Housing inventory declines may prove temporary
Crucial housing market metrics are beginning to look better to start the year, but the recent uptick may only be the result of a delayed foreclosure process.
At the end of January, most metro areas saw prices stabilizing, even picking up in some of the hardest hit areas like Miami and Las Vegas, according to Altos Research.
The average home price in Miami was $465,068, up more than 7% from the previous three months. In Vegas, where prices were cut by more than half during the downturn, prices increased 2% over the same period, cresting more than $140,000.
Inventory is also declining in these cities.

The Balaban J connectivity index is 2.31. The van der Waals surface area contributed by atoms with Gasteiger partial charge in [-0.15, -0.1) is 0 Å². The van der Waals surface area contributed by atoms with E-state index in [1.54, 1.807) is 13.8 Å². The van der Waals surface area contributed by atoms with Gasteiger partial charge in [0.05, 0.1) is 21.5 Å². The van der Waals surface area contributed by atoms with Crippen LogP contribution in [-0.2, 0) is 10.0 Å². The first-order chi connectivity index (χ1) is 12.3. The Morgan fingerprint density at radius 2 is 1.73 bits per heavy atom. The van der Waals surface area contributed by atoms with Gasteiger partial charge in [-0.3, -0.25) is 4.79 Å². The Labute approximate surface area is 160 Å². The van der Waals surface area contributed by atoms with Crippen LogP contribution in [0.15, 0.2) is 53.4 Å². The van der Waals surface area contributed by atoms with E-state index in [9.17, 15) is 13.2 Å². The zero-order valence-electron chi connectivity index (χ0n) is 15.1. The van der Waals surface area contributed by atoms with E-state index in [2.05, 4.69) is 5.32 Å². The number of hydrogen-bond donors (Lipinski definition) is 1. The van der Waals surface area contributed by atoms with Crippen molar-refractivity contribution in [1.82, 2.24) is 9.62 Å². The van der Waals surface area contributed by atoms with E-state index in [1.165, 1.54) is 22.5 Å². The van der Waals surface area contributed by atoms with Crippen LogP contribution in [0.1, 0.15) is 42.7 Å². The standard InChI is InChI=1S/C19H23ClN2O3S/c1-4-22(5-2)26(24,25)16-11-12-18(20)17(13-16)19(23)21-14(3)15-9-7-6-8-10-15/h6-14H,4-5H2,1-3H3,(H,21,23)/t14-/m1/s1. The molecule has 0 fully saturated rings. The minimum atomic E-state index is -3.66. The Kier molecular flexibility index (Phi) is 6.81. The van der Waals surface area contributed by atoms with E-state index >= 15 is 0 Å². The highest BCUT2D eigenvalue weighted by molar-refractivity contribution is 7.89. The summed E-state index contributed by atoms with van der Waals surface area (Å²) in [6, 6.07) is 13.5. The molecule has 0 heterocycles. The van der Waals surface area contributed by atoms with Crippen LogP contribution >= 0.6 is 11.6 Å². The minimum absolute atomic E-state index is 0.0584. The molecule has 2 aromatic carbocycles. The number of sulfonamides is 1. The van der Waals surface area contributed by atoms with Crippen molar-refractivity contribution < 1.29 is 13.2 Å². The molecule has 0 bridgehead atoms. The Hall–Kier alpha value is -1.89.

"In many markets, tight inventory of quality properties is another contributing factor keeping a floor on home prices this spring," Altos said.
In the 20 metro areas the company covers, inventory declined more than 14% from November to January.
Vegas, especially, was making progress. The city held fewer than 11,000 properties in its inventory at the end of last month, down more than 38% from November levels.
Declining inventories do not necessarily stem from higher home sales these days but may rather be a product of fewer REO hitting the market. Completed foreclosures in Nevada dropped 26% to 6,328 in 2011 from nearly 8,000 the year before, according to RealtyTrac.
From November to December alone, inventory declined in Vegas by 27%, a change Altos called "staggering."
With mortgage servicers putting the AG settlement behind them in January, the process may be rebooted soon, pushing inventories higher by the end of the year.